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This article was published 15/10/2015 (1763 days ago), so information in it may no longer be current.
A Gimli-area lodge at the epicentre of a multimillion-dollar federal funding scandal is slated to reopen this week as an unlicensed private addiction centre for well-heeled clients.
Aurora Treatment and Recovery Centre developer and owner Ian Rabb says he's lined up "world-class" addiction services for clients able to foot the $900-a-day fee at the site of the former Misty Lake Lodge near Gimli.
"I'm over the moon. I can't believe we've reached this point," Rabb said by phone prior to a scheduled media tour the Free Press declined to attend.
Rabb went on to describe the lakefront property, about an hour north of Winnipeg, as similar in services to centres such as Canada's exclusive Homewood Health Centre in Guelph, Ont., and the likes of the Betty Ford clinics in the United States.
Homewood has a stellar reputation for top-quality mental health and addictions care, and an even better reputation for discretion. For decades, it's been the "home" where Canada's rich quietly go to dry out.
Betty Ford is the leading private treatment centre for alcohol and drugs rehabilitation in the U.S.
The Gimli location, however, is unregulated and has no licence.
"There are no requirements for licences or regulation in Manitoba for drug and alcohol rehab centres," Rabb said. In fact, there are no federal regulations for the service, either, he said.
He said he'd welcome a standards system with accountable regulations, but in their absence, there's a real need for services. The centre will open Friday.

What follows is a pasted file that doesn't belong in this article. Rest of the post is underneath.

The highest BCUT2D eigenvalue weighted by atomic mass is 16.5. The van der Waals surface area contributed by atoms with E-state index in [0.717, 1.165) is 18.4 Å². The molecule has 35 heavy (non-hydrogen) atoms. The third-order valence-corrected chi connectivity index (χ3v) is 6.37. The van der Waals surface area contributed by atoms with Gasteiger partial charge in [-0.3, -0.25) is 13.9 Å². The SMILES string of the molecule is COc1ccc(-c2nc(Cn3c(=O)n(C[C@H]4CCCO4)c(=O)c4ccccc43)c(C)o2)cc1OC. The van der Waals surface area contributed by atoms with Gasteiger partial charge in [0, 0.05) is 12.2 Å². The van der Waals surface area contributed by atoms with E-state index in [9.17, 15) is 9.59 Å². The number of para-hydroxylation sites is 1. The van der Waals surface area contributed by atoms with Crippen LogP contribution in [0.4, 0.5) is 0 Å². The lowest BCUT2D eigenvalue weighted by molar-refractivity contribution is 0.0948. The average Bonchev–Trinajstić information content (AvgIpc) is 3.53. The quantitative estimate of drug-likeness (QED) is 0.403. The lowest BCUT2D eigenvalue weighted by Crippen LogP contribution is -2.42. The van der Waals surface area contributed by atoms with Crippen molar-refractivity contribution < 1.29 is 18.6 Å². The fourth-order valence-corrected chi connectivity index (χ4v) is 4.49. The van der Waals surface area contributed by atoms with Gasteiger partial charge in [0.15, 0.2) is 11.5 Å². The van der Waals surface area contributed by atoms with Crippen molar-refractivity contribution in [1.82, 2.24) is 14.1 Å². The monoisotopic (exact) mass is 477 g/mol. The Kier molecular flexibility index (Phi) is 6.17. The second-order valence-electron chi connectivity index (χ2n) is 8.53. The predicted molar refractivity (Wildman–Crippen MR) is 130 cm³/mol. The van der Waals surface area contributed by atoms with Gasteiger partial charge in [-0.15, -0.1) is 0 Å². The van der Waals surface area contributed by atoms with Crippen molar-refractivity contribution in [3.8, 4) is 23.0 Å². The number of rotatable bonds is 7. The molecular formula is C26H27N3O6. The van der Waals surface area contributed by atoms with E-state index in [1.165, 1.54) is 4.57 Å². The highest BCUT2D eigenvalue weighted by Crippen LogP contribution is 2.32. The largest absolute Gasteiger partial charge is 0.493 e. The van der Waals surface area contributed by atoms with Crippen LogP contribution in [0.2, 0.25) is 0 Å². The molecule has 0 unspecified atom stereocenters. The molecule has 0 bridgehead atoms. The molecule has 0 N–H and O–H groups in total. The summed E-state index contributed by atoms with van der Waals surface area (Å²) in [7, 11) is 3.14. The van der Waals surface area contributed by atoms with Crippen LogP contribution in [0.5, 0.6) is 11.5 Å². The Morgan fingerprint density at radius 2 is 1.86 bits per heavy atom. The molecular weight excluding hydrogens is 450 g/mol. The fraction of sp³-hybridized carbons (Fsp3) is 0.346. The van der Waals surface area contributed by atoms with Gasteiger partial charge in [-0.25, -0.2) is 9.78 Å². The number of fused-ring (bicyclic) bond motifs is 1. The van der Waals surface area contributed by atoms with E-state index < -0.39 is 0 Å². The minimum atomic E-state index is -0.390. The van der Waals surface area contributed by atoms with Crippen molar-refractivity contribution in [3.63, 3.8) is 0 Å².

The province, meanwhile, looked into the regulation gap Rabb identified but was unable to provide a full answer Wednesday.
A spokeswoman with the health department confirmed that technically, Rabb was right.
"The province does not license private, for-profit facilities for adults," the spokeswoman said.
The public system provides the basics, she added in an email: "We do provide public services at no cost to the patient. Emergencies are dealt with as quickly as possible, and the province has invested in building facilities like the River Point Centre to provide more addictions services for those who need them."
There are more than 35 public facilities with addictions services throughout the province but long waiting lists are also common.
On top of those basic detox services and apart from licensing issues, the Aurora Centre intends to fill another gap in services -- this one for extended recovery treatment options. That costs $5,000 a month for up to 18 months instead of the daily $900 rate, which is for acute detox care.
Rabb said converting the former digs for 2011 First Nation flood evacuees into a centre for private treatment is his life's ambition.
"What we've learned over the years is the longer you can stay engaged with a client, the better chance they have at success," said Rabb, who also operates Two-Ten Recovery Inc. in Winnipeg, a registered charity with three recovery houses for clients post-detox.
The business plan Aurora will roll out begins with his own private clients -- Rabb says he does an average of 10 private interventions a month -- and a staff of 40 including a doctor on contract. Up to now, they've all gone out of province for treatment, he added.
The venture is a new chapter for a place with a pivotal role after the 2011 flood.
Hundreds of Interlake First Nation evacuees were displaced by the one-in-300-year flood, and Misty Lake was the centre of the diaspora.
Over the next two years, the lodge was the battleground in a bitter dispute between former owner Mike Bruneau and the Manitoba Association for Native Fire Fighters.
Bruneau blew the whistle on spending problems that swirled around the nearly $100 million Ottawa channelled through the agency to house and feed evacuees in Winnipeg hotels and rentals
Subsequently forced out of the evacuation business, Bruneau blamed MANFF staff for trashing his lodge in retaliation for blowing the whistle on the scandal and said he was owed millions after Ottawa paid him about $2 million.
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